The Spectator, Volumes 1, 2 and 3 eBook

This eBook from the Gutenberg Project consists of approximately 3,418 pages of information about The Spectator, Volumes 1, 2 and 3.
before he turned it into Blank Verse; and if the Reader, after the Perusal of a Scene, would consider the naked Thought of every Speech in it, when divested of all its Tragick Ornaments.  By this means, without being imposed upon by Words, we may judge impartially of the Thought, and consider whether it be natural or great enough for the Person that utters it, whether it deserves to shine in such a Blaze of Eloquence, or shew itself in such a Variety of Lights as are generally made use of by the Writers of our English Tragedy.

I must in the next place observe, that when our Thoughts are great and just, they are often obscured by the sounding Phrases, hard Metaphors, and forced Expressions in which they are cloathed. Shakespear is often very Faulty in this Particular.  There is a fine Observation in Aristotle to this purpose, which I have never seen quoted.  The Expression, says he, ought to be very much laboured in the unactive Parts of the Fable, as in Descriptions, Similitudes, Narrations, and the like; in which the Opinions, Manners and Passions of Men are not represented; for these (namely the Opinions, Manners and Passions) are apt to be obscured by Pompous Phrases, and Elaborate Expressions. [5] Horace, who copied most of his Criticisms after Aristotle, seems to have had his Eye on the foregoing Rule in the following Verses:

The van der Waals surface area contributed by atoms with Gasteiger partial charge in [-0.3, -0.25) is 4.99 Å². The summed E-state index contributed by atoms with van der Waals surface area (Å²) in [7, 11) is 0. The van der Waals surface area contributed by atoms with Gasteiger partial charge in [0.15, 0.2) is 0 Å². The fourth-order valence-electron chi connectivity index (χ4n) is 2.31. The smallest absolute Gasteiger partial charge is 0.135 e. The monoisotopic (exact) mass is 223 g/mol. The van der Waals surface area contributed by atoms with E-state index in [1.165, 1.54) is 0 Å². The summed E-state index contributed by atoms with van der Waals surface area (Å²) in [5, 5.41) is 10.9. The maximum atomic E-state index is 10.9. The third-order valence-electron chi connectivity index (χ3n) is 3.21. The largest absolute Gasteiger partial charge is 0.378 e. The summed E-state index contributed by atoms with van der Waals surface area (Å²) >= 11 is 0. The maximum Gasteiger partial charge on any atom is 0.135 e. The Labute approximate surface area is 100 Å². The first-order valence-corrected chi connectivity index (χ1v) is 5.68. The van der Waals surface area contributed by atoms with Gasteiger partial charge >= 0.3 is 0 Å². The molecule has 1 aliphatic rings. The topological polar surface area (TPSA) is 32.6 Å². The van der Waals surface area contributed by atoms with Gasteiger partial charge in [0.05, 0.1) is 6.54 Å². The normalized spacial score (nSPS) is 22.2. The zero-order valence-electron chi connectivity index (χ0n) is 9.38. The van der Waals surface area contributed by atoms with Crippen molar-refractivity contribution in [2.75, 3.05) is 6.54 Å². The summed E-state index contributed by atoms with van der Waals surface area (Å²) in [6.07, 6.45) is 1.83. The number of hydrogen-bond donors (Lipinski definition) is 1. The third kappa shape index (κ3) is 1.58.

Et Tragicus plerumque dolet Sermone pedestri,
  Telephus et Peleus, cum pauper et exul uterque,
  Projicit ampullas et sesquipedalia verba,
  Si curat cor Spectantis tetigisse querela.

  Tragedians too lay by their State, to grieve_. 
  Peleus and Telephus, Exit’d and Poor,
  Forget their Swelling and Gigantick Words.


Among our Modern English Poets, there is none who was better turned for Tragedy than Lee; [6] if instead of favouring the Impetuosity of his Genius, he had restrained it, and kept it within its proper Bounds.  His Thoughts are wonderfully suited to Tragedy, but frequently lost in such a Cloud of Words, that it is hard to see the Beauty of them:  There is an infinite Fire in his Works, but so involved in Smoak, that it does not appear in half its Lustre.  He frequently succeeds in the Passionate Parts of the Tragedy, but more particularly where he slackens his Efforts, and eases the Style of those Epithets and Metaphors, in which he so much abounds.  What can be more Natural, more Soft, or more Passionate, than that Line in Statira’s Speech, where she describes the Charms of Alexander’s Conversation?

  Then he would talk:  Good Gods! how he would talk!

That unexpected Break in the Line, and turning the Description of his Manner of Talking into an Admiration of it, is inexpressibly Beautiful, and wonderfully suited, to the fond Character of the Person that speaks it.  There is a Simplicity in the Words, that outshines the utmost Pride of Expression.

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